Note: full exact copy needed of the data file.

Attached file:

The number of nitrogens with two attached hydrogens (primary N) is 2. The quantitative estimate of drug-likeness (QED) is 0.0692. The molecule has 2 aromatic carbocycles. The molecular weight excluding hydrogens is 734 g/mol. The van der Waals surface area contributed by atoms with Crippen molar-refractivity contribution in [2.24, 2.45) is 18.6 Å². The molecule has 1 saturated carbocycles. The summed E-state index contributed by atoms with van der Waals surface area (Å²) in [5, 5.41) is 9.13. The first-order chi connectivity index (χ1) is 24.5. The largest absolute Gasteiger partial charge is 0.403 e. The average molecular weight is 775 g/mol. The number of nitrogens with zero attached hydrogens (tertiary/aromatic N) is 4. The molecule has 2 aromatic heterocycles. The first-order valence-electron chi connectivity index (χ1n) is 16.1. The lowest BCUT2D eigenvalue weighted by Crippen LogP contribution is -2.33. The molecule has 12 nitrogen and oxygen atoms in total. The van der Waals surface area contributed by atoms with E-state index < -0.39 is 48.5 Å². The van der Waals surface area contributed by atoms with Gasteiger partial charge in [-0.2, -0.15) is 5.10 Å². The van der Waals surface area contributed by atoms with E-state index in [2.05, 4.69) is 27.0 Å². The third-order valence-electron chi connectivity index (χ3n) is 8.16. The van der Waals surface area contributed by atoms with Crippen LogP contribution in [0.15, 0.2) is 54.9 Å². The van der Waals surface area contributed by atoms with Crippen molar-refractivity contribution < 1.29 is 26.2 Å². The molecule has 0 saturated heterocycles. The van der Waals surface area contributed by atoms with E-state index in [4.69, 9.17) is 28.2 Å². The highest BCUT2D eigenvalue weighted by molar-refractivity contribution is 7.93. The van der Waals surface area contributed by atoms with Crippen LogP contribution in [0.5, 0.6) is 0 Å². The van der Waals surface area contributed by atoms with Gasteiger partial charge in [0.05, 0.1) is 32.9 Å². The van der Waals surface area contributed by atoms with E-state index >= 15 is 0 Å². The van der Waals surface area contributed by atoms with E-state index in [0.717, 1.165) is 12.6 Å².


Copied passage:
The number of nitrogens with two attached hydrogens (primary N) is 2. The quantitative estimate of drug-likeness (QED) is 0.0692. The molecule has 2 aromatic carbocycles. The molecular weight excluding hydrogens is 734 g/mol. The van der Waals surface area contributed by atoms with Crippen molar-refractivity contribution in [2.24, 2.45) is 18.6 Å². The molecule has 1 saturated carbocycles. The summed E-state index contributed by atoms with van der Waals surface area (Å²) in [5, 5.41) is 9.13. The first-order chi connectivity index (χ1) is 24.5. The largest absolute Gasteiger partial charge is 0.403 e. The average molecular weight is 775 g/mol. The number of nitrogens with zero attached hydrogens (tertiary/aromatic N) is 4. The molecule has 2 aromatic heterocycles. The first-order valence-electron chi connectivity index (χ1n) is 16.1. The lowest BCUT2D eigenvalue weighted by Crippen LogP contribution is -2.33. The molecule has 12 nitrogen and oxygen atoms in total. The van der Waals surface area contributed by atoms with E-state index < -0.39 is 48.5 Å². The van der Waals surface area contributed by atoms with Gasteiger partial charge in [-0.2, -0.15) is 5.10 Å². The van der Waals surface area contributed by atoms with E-state index in [2.05, 4.69) is 27.0 Å². The third-order valence-electron chi connectivity index (χ3n) is 8.16. The van der Waals surface area contributed by atoms with Crippen LogP contribution in [0.15, 0.2) is 54.9 Å². The van der Waals surface area contributed by atoms with Crippen molar-refractivity contribution < 1.29 is 26.2 Å². The molecule has 0 saturated heterocycles. The van der Waals surface area contributed by atoms with E-state index in [4.69, 9.17) is 28.2 Å². The highest BCUT2D eigenvalue weighted by molar-refractivity contribution is 7.93. The van der Waals surface area contributed by atoms with Crippen LogP contribution in [0.5, 0.6) is 0 Å². The van der Waals surface area contributed by atoms with Gasteiger partial charge in [0.05, 0.1) is 32.9 Å². The van der Waals surface area contributed by atoms with E-state index >= 15 is 0 Å². The van der Waals surface area contributed by atoms with E-state index in [0.717, 1.165) is 12.6 Å².